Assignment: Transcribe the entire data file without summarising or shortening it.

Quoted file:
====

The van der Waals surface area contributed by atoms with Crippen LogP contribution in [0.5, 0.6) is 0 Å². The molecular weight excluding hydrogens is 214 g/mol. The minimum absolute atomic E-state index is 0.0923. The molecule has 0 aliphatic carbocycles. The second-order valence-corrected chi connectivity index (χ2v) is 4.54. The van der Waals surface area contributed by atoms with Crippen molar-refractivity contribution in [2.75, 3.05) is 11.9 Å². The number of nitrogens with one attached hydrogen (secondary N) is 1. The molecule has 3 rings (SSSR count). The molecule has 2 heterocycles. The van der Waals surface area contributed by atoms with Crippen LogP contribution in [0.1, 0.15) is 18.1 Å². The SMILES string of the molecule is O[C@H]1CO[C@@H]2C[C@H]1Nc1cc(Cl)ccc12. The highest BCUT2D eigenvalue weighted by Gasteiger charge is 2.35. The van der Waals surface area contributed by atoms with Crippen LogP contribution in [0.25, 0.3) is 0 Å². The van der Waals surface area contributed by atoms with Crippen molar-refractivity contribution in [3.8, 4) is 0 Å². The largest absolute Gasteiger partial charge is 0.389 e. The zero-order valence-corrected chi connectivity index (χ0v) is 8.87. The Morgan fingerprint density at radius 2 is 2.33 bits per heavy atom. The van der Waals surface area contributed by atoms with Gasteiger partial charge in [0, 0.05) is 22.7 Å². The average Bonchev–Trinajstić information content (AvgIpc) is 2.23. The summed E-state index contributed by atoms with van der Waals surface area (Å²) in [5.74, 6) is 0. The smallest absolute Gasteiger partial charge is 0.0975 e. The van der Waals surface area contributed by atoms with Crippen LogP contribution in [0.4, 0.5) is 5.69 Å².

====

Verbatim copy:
The van der Waals surface area contributed by atoms with Crippen LogP contribution in [0.5, 0.6) is 0 Å². The molecular weight excluding hydrogens is 214 g/mol. The minimum absolute atomic E-state index is 0.0923. The molecule has 0 aliphatic carbocycles. The second-order valence-corrected chi connectivity index (χ2v) is 4.54. The van der Waals surface area contributed by atoms with Crippen molar-refractivity contribution in [2.75, 3.05) is 11.9 Å². The number of nitrogens with one attached hydrogen (secondary N) is 1. The molecule has 3 rings (SSSR count). The molecule has 2 heterocycles. The van der Waals surface area contributed by atoms with Crippen LogP contribution in [0.1, 0.15) is 18.1 Å². The SMILES string of the molecule is O[C@H]1CO[C@@H]2C[C@H]1Nc1cc(Cl)ccc12. The highest BCUT2D eigenvalue weighted by Gasteiger charge is 2.35. The van der Waals surface area contributed by atoms with Crippen LogP contribution in [0.25, 0.3) is 0 Å². The van der Waals surface area contributed by atoms with Crippen molar-refractivity contribution in [3.8, 4) is 0 Å². The largest absolute Gasteiger partial charge is 0.389 e. The zero-order valence-corrected chi connectivity index (χ0v) is 8.87. The Morgan fingerprint density at radius 2 is 2.33 bits per heavy atom. The van der Waals surface area contributed by atoms with Gasteiger partial charge in [0, 0.05) is 22.7 Å². The average Bonchev–Trinajstić information content (AvgIpc) is 2.23. The summed E-state index contributed by atoms with van der Waals surface area (Å²) in [5.74, 6) is 0. The smallest absolute Gasteiger partial charge is 0.0975 e. The van der Waals surface area contributed by atoms with Crippen LogP contribution in [0.4, 0.5) is 5.69 Å².